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Plant Estrogens Low in Older Women’s Diets

By Judy McBride
September 28, 2001

There is evidence that natural, estrogen-like compounds in soybeans and many other plant foods may reduce hot flashes and vaginal dryness and increase bone density in women after menopause. But a careful inspection of the diets of nearly 1,000 older women in Massachusetts found their average intake of these phytoestrogens to be less than one milligram (mg) daily.

That’s only 1 to 5 percent of the phytoestrogen intake reported for Asian populations. Soybeans and soy protein products like tofu are concentrated sources of phytoestrogens and are common in Asian diets. By contrast, foods common in Western diets are far lower in these compounds.

Studies suggest that body cells respond to plant estrogens as if they were weaker versions of the human hormone. So consuming more of these estrogen-mimicking compounds may help compensate for the loss of estrogen naturally as women age.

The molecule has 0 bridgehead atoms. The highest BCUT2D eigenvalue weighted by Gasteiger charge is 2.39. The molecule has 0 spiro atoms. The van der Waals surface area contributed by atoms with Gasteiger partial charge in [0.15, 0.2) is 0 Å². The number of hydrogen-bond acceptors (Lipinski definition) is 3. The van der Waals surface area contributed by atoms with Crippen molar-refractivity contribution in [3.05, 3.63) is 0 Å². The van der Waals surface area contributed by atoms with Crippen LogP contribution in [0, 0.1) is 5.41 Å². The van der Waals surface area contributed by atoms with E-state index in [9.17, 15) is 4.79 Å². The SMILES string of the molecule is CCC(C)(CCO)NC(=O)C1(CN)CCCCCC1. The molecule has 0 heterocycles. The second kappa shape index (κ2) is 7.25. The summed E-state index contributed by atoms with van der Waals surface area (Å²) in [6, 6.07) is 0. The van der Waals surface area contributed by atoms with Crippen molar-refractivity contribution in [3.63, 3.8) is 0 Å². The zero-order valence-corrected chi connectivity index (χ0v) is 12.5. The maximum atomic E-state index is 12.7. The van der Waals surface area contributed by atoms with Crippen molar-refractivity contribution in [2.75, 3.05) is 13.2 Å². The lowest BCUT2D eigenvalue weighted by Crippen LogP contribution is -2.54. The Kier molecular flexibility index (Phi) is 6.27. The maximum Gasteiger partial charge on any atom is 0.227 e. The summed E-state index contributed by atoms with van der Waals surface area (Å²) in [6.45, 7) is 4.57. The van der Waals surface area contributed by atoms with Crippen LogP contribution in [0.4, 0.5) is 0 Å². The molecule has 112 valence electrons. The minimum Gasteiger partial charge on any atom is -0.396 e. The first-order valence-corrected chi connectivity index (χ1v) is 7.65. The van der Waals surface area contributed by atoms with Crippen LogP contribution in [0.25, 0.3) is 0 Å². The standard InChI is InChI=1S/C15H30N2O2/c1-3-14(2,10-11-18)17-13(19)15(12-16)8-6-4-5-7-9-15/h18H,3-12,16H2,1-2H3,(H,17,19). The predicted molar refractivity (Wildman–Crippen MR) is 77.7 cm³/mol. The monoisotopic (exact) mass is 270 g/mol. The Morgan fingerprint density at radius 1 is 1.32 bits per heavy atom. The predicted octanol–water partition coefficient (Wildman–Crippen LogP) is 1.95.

Researchers at the Jean Mayer USDA Human Nutrition Research Center on Aging at Tufts University in Boston collaborated on the study with colleagues at the University Medical Center Utrecht in The Netherlands, Boston University School of Medicine and the University of Helsinki and Folkhalsan Research Center in Finland.

They estimated intakes of the three classes of phytoestrogens--isoflavones, lignans and coumestans--from food frequency questionnaires filled out by 964 postmenopausal, Caucasian women participating in the Framingham (Mass.) Offspring Study.

In contrast to Asian populations, the U.S. women got the bulk of their phytoestrogens--nearly 0.6 mg--from fruit, such as berries, citrus, apples and melon, in the form of secoisolariciresinol. The compound is one of the lignans, which are most concentrated in flaxseed.

The better known isoflavones--genestein, daidzein and formononetin--provided about one-fourth of the phytoestrogens in the women’s diets. And these came mostly from beans and peas rather than from soy products, according to study leader Paul Jacques, who heads nutritional epidemiology research at the USDA center.

The third class of phytoestrogens, coumestans, were barely detectable in the women’s diets.

The Boston center is funded by the Agricultural Research Service, USDA’s chief scientific agency.